Keep rhubarb free of weeds by covering the ground with a mulch of composted manure, but avoid burying the crown as it will rot. Cover the area above the roots with 100g per sq m (4oz per sq yard) of general purpose fertiliser in March, and water regularly in dry spells to keep it moist and actively growing until autumn.
When the top growth dies back in autumn, remove the dead leaves to expose the crown to frost - this will help break dormancy and ensure a good crop of stalks the following year.
To get an earlier crop, you can force stems. To force stems, cover the crown with a traditional forcing jar, bucket or upturned pot in late winter, ensuring that all light is blocked out. Cover drainage holes in pots with a brick or stones. When stems reach the top of the container, they are ready for harvesting. Forced stems are lighter-coloured and more tender than those grown in the open, and are generally ready three weeks earlier.
Rhubarb needs an open, sunny site with moist, but free-draining soil as it hates being waterlogged in winter. Avoid frost pockets as stems are susceptible to frost.
It can be grown from seed, but it's more common to plant dormant crowns between autumn and spring. Prepare the ground by digging in two bucketfuls per square metre/yard of well-rotted manure, then spread out the roots and plant so the tip of the crown is just visible above the soil.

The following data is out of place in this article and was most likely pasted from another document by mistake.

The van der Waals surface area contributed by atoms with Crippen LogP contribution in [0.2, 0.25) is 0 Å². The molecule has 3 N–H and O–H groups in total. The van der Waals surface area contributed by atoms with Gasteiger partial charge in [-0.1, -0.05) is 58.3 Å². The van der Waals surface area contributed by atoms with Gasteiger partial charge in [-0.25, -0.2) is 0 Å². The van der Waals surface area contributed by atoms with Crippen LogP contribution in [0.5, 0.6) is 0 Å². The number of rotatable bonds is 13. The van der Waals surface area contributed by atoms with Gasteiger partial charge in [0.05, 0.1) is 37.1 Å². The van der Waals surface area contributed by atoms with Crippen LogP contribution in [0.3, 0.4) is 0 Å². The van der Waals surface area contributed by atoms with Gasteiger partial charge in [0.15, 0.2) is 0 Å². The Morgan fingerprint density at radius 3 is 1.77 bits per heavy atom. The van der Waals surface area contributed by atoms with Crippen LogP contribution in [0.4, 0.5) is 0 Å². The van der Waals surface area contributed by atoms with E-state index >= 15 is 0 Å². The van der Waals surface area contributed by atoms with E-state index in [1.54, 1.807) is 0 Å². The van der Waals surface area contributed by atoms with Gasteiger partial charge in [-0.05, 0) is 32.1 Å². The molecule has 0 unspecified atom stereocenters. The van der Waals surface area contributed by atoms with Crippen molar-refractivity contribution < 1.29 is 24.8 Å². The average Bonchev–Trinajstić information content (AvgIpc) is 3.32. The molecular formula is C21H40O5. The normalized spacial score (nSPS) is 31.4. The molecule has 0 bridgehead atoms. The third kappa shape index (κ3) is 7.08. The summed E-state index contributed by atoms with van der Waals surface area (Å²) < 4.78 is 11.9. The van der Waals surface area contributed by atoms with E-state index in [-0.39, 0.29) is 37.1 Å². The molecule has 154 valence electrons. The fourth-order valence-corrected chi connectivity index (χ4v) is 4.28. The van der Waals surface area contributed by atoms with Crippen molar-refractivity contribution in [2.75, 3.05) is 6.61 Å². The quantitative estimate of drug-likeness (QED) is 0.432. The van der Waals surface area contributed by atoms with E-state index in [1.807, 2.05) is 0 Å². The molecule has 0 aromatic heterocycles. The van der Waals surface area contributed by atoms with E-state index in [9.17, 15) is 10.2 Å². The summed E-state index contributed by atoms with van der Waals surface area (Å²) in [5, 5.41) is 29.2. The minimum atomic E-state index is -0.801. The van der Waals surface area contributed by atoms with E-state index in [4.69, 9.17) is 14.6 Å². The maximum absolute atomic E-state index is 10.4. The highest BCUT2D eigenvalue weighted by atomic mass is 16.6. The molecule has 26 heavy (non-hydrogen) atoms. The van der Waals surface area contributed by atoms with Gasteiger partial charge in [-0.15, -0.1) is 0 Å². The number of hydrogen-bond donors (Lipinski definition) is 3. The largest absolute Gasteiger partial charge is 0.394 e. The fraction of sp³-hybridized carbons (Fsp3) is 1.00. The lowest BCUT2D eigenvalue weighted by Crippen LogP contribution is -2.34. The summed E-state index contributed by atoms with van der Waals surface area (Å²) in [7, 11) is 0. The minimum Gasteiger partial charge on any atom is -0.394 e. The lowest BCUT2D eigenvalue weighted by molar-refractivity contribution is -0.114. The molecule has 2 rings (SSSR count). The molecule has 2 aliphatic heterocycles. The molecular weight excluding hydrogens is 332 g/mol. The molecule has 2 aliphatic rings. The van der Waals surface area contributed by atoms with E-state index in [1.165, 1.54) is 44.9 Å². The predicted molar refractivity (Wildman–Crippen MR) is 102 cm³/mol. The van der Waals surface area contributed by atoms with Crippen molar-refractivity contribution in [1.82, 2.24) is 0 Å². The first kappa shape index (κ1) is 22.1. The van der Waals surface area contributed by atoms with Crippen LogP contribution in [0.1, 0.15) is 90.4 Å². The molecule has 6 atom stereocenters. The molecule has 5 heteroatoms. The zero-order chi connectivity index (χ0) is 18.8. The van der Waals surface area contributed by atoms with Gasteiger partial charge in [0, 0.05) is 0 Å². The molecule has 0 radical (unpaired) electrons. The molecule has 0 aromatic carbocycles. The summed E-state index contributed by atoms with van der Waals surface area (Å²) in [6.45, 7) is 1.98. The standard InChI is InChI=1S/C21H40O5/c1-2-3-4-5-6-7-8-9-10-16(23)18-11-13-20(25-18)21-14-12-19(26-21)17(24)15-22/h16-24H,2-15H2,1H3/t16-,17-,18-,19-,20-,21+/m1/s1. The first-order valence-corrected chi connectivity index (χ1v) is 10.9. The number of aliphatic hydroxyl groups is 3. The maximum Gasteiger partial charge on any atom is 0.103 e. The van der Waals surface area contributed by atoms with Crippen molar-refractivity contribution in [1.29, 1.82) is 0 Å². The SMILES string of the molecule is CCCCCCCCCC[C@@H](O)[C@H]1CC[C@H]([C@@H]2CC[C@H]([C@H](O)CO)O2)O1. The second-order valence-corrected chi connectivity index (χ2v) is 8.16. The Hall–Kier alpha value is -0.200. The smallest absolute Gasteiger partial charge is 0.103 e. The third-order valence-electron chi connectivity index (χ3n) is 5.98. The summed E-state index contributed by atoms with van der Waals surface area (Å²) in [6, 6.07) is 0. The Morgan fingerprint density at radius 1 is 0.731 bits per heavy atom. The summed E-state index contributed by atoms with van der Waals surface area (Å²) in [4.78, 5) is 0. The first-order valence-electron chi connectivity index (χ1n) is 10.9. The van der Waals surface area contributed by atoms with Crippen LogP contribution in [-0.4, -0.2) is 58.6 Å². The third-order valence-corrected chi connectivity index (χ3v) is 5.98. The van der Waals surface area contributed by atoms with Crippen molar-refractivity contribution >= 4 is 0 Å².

Pot-grown rhubarb can be planted at any time, but will need plenty of water during dry spells. Space plants 75-90cm (30-36in) apart, with 30cm (12in) between rows.
Rhubarb can also be planted in very large pots at least 50cm (20in) deep and wide.
Crown rot: This is a common problem caused by various soil or water-borne fungi or bacteria. Plants look sickly, fail to grow and rot at the crown. This can spread to stems and foliage causing the plant die.
Remedy: Prompt action may save the plant. Remove affected areas by cutting well back into healthy tissue.
More info on Crown rot
Aphids: Look for colonies of greenfly on the soft shoot tips of plants or on leaves. They suck sap and excrete sticky honeydew, encouraging the growth of black sooty moulds.
Remedy: Use your finger and thumb to squash aphid colonies or use biological control in the greenhouse.
More info on Aphids
Slugs and snails: These feed on the young seedlings and you'll see the tell tale slime trail on the soil around your crop, as well as on the leaves.
Remedy: There are many ways to control slugs and snails, including beer traps, sawdust or eggshell barriers, copper tape and biocontrols.
More info on Slugs and snails
Do not harvest during the first year after planting as this will reduce vigour. Remove a few stems the next year, then up to a third or half from then on, leaving some to keep the plant in active growth. To remove, hold the stalk at the base and ease it out of the ground, aiming to avoid snapping it off. Although rhubarb stems remain palatable and usable through summer, it is best not to over crop the plant and cease pulling by June, or at least only remove a few stalks after then.
Nigel Slater's roast rhubarb, which is allowed to brown slightly creates a delicious mixture of sweet and tart. Best served with vanilla ice cream or frozen yoghurt.
Hawkes Champagne AGM:Compact plants with high yield potential. It has attractive, bright red, medium length, uniform stems.
Victoria:Late type with heavy yields.
Timperley Early AGM:Thick stems, early, high yield. Bred for forcing; performs very well outside, but even better colour when forced.